Auditioning at the Kennedy Center was "scary," admitted 13-year-old Alexandra Ehrlich as she thoughtfully laced a pink-ribboned ballet slipper around her ankle. "But I tried not to think of being scared and to do the steps right."

A Northwest Washington youngster who has been dancing since she was 3 years old, Ehrlich is one of 38 local dancers chosen to perform with Mikhail Baryshnikov and the New York City Ballet in the Kennedy Center premiere of George Balanchine's "Harlequinade."

The young ballerinas were selected from nearly 300 hopefuls, ranging in age from 7 to 13, at an open audition held 10 days before last Friday's opening. About half of them also danced Sunday in a special White House performance, which was taped by the Public Broadcasting Service and will be nationally telecast April 15.

With just a week to learn the steps, the girls must be able to pick up dances quickly and should have at least two years of formal training before they audition, said David Richardson, the company ballet master for children. It is Richardson's job to select and train children when needed in each city on the tour.

"I always look for coordination and a pleasing figure," said Richardson, who turned little girls into polished professionals practically overnight. "All I have to do is see one or two steps to see what I want. I must make snap decisions."

Richardson said he treats his charges as dancers, not as children. "I try to give them a sense of professionalism and responsibility," he said. "And I try to convey a sense of movement that uses their entire bodies and is more electric than just plain steps."

Last week's snow canceled several rehearsals, so the dancers had to work extra hard to learn their parts, Richardson said. The youngsters chosen to perform at the White House rehearsed about six hours a day, with the other girls rehearsing about three hours each day. They receive $3 per rehearsal and $7 per performance.

On the day before opening night, the morning rehearsal started a few minutes late so the dancers could shed their parkas, mittens and snow boots. The last stragglers put on wooly leg warmers and and pulled fly-away hair into neat, gleaming buns just as Richardson called the group into the backstage rehearsal hall.

Richardson began the morning rehearsal with a brisk, no-nonsense smile. Throughout the intense, 90-minute session he encouraged the dancers with praise and chided them when they repeated mistakes.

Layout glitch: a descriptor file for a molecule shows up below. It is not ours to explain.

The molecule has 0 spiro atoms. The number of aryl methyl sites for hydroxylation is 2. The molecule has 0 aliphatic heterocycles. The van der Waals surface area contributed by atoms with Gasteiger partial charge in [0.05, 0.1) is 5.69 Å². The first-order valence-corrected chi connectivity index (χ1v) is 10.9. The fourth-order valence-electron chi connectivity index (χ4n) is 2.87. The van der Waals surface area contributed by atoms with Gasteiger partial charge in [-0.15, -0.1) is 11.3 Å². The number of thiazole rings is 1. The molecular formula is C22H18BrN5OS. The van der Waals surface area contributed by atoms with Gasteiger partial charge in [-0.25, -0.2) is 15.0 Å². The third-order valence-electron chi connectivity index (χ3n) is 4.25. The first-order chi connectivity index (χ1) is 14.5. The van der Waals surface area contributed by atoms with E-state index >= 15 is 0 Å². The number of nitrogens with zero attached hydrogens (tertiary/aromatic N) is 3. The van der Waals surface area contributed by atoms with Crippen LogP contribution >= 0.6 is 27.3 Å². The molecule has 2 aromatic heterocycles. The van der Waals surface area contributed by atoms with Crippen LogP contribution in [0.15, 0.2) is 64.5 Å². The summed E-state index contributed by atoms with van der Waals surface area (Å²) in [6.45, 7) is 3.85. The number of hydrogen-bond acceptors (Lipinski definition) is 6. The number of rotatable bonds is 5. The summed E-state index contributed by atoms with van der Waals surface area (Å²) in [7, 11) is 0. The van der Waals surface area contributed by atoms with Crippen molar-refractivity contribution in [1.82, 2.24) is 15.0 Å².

"Your balances are sloppy, do your feet hurt?" he asked one small ballerina. "That's no excuse," he smiled, as the dancers relaxed with girlish giggles. "It takes as much energy to do it sloppy as it does to do it right."

As Richardson was winding up the rehearsal, a spark of electricity ran through the group. "Baryshnikov's here," whispered one girl. She pointed to a far corner where the celebrated dancer lounged against the mirror, sipping a carton of milk and watching the young dancers.

Smiles brightened, toes pointed, backs straightened and chins raised as the girls put a burst of extra energy into their movement. After a few moments Baryshnikov walked into the center of the room to chat with Richardson.

"Misha's correction is very good," Richardson said. "You must spread out more and not dance on top of each other." Baryshnikov bowed farewell to the young ladies, who emitted a collective sigh before they went back to rehearsing.

"He's adorable," said seventh-grader Elizabeth Truelove, of Southeast Washington who takes five dance classes each week. A veteran at age 12, Truelove had danced with the New York City Ballet two years ago in "Midsummer Night's Dream."

"Right now ballet is the most important thing to me," said Truelove, who has been dancing since she was 5. "You can express yourself without a whole dictionary full of words."

The other District youngsters chosen to dance with the New York City Ballet were Cathy Batcheller, Tatiana Blackington, Kathleen Conner, Kellye Gordon, Audrey Keesing and Gina Paolillo.